Marymere Falls
We also made as stop at Sol Duc Falls (Also spelled Soleduck) located near the well-visited Sol Duc Hot
Springs (fee to soak).  Sol Duc Falls has multiple entrance points and trails to it, but we took the most trodden route from the parking lot located at the dead end road.  This 2 mile out-and-back easy trek takes you through beautiful forests, past a haunting hiker shelter to the bridge that overlooks the three falls.

From Sol Duc, we continued to the town of Forks. This town has become famous in recent years as the setting for the popular Twilight novels.   Before retiring for the night, I insisted on seeing some of the Twilight tourist attractions, such as ... the Forks High School (with original movie sign), a replica of Bella's truck at the town visitor center, and Forks Outfitters - where Bella worked.

Sol Duc Falls
Night Accommodations:  Forks has a few hotels/motels as well as camping available at Sol Duc and nearby LaPush.  We enjoyed our stay at the Forks Motel - where we were able to get a "suite" complete with two bed rooms, bathroom, and outfitted full kitchen.  This made us able to shop for groceries in town and make our own meals.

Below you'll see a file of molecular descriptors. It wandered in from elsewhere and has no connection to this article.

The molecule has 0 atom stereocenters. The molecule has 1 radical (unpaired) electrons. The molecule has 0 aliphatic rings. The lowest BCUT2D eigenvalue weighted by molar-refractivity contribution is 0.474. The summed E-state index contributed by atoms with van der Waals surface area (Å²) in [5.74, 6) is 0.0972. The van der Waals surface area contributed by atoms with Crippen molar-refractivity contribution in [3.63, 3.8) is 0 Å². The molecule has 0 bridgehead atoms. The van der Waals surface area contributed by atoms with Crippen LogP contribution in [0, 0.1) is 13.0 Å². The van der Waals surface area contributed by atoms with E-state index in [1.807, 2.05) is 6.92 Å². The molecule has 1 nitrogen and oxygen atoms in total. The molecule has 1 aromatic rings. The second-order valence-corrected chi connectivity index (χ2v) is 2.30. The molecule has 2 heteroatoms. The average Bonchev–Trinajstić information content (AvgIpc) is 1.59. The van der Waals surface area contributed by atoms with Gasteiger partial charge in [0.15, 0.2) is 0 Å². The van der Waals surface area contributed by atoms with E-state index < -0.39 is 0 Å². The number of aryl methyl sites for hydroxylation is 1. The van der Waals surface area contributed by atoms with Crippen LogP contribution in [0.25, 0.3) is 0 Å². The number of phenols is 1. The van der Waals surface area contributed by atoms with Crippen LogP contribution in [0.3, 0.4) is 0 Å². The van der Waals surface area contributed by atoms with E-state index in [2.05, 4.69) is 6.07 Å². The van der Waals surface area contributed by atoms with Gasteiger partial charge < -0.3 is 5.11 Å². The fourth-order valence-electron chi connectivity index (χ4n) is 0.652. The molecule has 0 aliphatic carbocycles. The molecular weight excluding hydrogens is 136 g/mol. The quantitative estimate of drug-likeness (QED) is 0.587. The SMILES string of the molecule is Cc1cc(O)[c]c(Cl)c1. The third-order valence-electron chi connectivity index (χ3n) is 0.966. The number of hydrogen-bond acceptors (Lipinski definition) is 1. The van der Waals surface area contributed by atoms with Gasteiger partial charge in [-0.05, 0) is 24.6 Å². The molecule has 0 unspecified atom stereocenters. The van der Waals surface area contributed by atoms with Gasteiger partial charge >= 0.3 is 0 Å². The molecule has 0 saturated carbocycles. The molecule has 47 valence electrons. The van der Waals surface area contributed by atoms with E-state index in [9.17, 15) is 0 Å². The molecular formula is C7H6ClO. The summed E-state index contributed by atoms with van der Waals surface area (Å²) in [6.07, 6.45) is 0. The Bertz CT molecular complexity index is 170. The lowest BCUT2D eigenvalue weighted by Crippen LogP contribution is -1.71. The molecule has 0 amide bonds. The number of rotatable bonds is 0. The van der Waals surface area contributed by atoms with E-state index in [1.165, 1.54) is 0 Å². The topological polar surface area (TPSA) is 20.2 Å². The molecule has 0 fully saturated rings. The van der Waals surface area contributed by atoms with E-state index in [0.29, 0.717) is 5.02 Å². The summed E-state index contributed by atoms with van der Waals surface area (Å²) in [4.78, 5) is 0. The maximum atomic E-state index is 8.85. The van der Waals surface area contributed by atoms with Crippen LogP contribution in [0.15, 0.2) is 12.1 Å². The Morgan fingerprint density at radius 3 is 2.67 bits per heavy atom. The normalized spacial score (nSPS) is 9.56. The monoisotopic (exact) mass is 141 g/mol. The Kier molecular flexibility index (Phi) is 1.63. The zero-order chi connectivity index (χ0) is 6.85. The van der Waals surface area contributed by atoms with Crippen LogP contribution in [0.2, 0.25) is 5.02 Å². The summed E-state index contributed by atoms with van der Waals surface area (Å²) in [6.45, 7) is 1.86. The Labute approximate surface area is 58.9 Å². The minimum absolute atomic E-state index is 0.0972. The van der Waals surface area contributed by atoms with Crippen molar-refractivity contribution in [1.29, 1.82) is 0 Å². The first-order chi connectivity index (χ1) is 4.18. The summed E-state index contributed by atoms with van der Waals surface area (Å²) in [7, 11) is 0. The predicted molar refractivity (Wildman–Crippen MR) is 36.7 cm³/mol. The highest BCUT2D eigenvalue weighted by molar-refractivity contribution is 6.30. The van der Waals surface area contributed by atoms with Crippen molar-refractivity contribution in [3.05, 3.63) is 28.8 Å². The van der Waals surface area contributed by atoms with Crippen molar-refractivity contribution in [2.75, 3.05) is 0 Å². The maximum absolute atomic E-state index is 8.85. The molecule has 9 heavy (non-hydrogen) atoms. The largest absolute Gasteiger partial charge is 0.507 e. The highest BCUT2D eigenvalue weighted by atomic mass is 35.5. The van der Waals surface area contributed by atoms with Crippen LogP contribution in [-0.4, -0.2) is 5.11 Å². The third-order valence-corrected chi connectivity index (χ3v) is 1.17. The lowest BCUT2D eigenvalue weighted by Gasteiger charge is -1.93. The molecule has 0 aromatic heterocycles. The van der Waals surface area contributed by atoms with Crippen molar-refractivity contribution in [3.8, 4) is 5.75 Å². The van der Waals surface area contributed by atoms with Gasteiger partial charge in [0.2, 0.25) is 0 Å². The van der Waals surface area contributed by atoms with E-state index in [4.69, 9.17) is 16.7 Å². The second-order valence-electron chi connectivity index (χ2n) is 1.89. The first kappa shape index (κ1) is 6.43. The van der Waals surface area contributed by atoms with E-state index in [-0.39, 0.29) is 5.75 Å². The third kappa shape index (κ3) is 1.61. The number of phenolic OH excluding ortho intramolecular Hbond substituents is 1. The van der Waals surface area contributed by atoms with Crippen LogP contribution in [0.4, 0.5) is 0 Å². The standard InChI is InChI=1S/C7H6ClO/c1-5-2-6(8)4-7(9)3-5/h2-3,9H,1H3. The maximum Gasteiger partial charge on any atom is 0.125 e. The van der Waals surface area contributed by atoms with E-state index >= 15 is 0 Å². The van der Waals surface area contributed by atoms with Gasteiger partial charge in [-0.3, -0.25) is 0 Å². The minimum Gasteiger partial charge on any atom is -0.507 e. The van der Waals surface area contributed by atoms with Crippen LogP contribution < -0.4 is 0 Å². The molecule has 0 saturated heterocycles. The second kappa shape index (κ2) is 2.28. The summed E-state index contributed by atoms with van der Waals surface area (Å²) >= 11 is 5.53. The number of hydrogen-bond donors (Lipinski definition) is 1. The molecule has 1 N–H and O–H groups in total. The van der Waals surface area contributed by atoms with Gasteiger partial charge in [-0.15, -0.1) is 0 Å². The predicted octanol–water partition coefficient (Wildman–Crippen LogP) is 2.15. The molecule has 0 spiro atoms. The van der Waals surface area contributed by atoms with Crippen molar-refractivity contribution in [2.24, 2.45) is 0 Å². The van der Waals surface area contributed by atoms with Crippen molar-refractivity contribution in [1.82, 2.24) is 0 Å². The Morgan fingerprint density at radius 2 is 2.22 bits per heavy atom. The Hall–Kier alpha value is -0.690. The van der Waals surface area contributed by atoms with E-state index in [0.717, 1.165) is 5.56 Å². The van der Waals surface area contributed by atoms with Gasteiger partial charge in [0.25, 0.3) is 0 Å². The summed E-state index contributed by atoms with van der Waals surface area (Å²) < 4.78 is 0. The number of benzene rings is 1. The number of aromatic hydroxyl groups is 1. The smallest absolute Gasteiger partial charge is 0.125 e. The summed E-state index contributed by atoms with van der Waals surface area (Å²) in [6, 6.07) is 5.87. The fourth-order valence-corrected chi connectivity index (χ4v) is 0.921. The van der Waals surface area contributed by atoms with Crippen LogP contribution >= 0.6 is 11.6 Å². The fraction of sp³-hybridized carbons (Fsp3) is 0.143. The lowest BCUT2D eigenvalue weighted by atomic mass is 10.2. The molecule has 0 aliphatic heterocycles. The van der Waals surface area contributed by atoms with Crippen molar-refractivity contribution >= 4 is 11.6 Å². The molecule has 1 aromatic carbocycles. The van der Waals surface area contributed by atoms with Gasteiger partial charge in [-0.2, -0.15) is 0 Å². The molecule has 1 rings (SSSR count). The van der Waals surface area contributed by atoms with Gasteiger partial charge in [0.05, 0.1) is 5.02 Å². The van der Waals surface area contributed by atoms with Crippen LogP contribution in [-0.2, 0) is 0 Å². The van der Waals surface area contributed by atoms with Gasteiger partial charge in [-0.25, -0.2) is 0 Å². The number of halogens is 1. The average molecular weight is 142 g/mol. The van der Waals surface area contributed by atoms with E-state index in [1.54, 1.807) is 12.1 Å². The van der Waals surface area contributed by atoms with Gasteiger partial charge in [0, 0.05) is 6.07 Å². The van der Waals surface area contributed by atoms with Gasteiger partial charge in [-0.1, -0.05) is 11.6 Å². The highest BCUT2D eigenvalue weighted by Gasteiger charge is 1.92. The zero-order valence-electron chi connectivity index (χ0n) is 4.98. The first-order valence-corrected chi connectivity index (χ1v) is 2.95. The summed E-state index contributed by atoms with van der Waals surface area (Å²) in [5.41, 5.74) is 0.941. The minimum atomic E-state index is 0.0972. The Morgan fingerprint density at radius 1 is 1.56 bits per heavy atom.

Food:  Because Forks has such limited dining options, we purchased groceries and made all our food in our kitchen motel room at the Forks Motel.

Tide pools at 2nd Beach
Day 3 - Beaches and Rainforest

Activities:  Our second day in Forks started by making our breakfast in the motel and heading out to LaPush.  This Native-American Land and town are home to some of the most amazing beaches I've ever seen.  After consulting a guide book, we decided to explore the "Second Beach".  A short, one mile walk through the Quileute Indian Reservation and we emerged on a stunning beach pierced by large rock monoliths.  As the fog cleared, more rock giants rose from sea.  Walking along the coast for 2 miles, we explored local tide pools and gazed at the evergreen-coated cliffs.  It was spectacular.

Moss covered trees in Hoh rainforest
After our walk, we returned to the hotel for lunch, before heading back into the park.  This time, we drove to Hoh Rainforest.  We took the short but SWEET "Hall of Mosses" trail.  Although only 0.8 miles, this loop trail took over an hour due to the frequent photo stops.  I really felt as though I'd stepped back in time.